Slocomb Reed: In the commercial real estate investing space, what is it that your clients are using email for?
Adam Rosen: Could you explain more about how do you mean exactly in the commercial real estate space? More on the buy side or the sell side?
Adam Rosen: I mean both. Let me give you a hypothetical... Asking for a friend who is an apartment owner-operator in Cincinnati, Ohio, who primarily buys off market deals and looks a lot like me, and sounds a lot like me, and may be actually me... I'm asking how I can use email to get better off market opportunities when I'm looking to buy apartments, or mixed-use spaces, or things like that here in Cincinnati.
Adam Rosen: Yeah, Slocomb, I would say to tell your friend that I would find all these deals that fit whatever you're looking for. So you have all your parameters of what's a good deal for you; you know all the different benchmarks you look at, whether it's location, maybe size of property, whatever those parameters are that you look for. But there's ways to get not just the contact information in terms of their mailing address, but there's also ways to get the email address of those folks as well. Now, it doesn't mean you're gonna get 100% of the contacts, the email addresses for all those properties, but you can get a good chunk of them. And then you just send a simple email asking to have a conversation. And you use our follow-up system, or a follow-up system, you leverage automation to get you on the phone. Because the whole goal is when you get your friend on the phone with one of these property owners, that's when the sale is going to happen. The sale isn't gonna happen on email, but the whole sale is "How do I get on the phone with this property owner for this off market deal?" so that you can pitch why they should sell their property to you. But all this contact information exists, whether it's their physical address, or more importantly, their email address. And once you get their email address, that's when you can leverage the different simple tools and steps and strategies to get you on the phone with them.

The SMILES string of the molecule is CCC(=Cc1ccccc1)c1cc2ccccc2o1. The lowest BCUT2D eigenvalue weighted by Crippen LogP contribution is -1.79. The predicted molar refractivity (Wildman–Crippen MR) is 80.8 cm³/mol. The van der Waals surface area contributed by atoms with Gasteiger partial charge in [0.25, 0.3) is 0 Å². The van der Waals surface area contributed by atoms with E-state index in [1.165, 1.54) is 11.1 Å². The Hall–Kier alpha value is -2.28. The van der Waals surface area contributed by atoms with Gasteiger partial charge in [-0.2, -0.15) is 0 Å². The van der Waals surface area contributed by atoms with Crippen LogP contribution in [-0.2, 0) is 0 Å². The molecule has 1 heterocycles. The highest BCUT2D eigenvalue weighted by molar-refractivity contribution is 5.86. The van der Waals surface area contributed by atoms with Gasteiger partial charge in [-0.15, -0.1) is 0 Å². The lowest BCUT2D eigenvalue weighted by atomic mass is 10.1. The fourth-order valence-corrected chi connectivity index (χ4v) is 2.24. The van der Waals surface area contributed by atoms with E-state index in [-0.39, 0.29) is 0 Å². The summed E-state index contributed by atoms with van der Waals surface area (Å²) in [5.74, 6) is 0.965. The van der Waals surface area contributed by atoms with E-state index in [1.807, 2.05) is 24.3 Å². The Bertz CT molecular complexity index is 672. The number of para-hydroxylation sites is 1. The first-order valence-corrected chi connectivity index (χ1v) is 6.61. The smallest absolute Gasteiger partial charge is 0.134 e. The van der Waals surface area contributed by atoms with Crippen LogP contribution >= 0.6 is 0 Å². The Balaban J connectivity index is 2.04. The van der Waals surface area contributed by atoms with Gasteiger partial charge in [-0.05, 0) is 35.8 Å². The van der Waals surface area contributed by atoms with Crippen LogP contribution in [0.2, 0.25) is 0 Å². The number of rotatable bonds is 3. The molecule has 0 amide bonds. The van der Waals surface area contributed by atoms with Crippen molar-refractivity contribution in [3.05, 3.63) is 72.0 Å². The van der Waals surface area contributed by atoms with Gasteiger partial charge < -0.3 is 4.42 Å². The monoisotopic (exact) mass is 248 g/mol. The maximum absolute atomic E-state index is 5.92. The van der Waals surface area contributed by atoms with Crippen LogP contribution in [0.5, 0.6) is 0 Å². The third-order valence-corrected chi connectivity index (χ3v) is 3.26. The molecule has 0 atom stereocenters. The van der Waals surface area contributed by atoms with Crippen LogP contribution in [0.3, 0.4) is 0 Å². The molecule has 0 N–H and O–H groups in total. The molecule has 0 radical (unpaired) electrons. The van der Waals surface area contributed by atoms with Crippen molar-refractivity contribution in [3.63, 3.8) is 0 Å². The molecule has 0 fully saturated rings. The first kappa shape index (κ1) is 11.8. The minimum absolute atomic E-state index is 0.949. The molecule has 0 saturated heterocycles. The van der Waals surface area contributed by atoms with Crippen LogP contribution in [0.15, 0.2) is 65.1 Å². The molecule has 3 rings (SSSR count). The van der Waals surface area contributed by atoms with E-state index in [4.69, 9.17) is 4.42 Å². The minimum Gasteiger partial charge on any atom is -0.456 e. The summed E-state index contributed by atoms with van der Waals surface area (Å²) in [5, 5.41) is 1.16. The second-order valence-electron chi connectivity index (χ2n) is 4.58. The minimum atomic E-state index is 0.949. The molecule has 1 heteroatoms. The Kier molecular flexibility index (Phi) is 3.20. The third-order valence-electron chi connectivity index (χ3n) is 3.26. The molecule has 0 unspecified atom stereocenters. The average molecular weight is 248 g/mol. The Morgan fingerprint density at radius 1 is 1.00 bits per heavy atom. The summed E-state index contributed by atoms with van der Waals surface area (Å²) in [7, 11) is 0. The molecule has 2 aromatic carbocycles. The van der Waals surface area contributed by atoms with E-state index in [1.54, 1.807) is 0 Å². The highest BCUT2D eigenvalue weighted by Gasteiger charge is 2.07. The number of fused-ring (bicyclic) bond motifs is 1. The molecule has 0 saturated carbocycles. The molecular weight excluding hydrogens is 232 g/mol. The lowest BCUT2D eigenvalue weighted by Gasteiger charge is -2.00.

Slocomb Reed: So Adam, I personally, and I imagine most of our listeners who are actively involved in off market lead gen, we already have methods for building out our lists, doing our skip tracing, we often get email addresses... I personally have never had any success getting anyone to respond to an email. Tell us more about how your funnel works, and how it is that your emails lead to phone calls.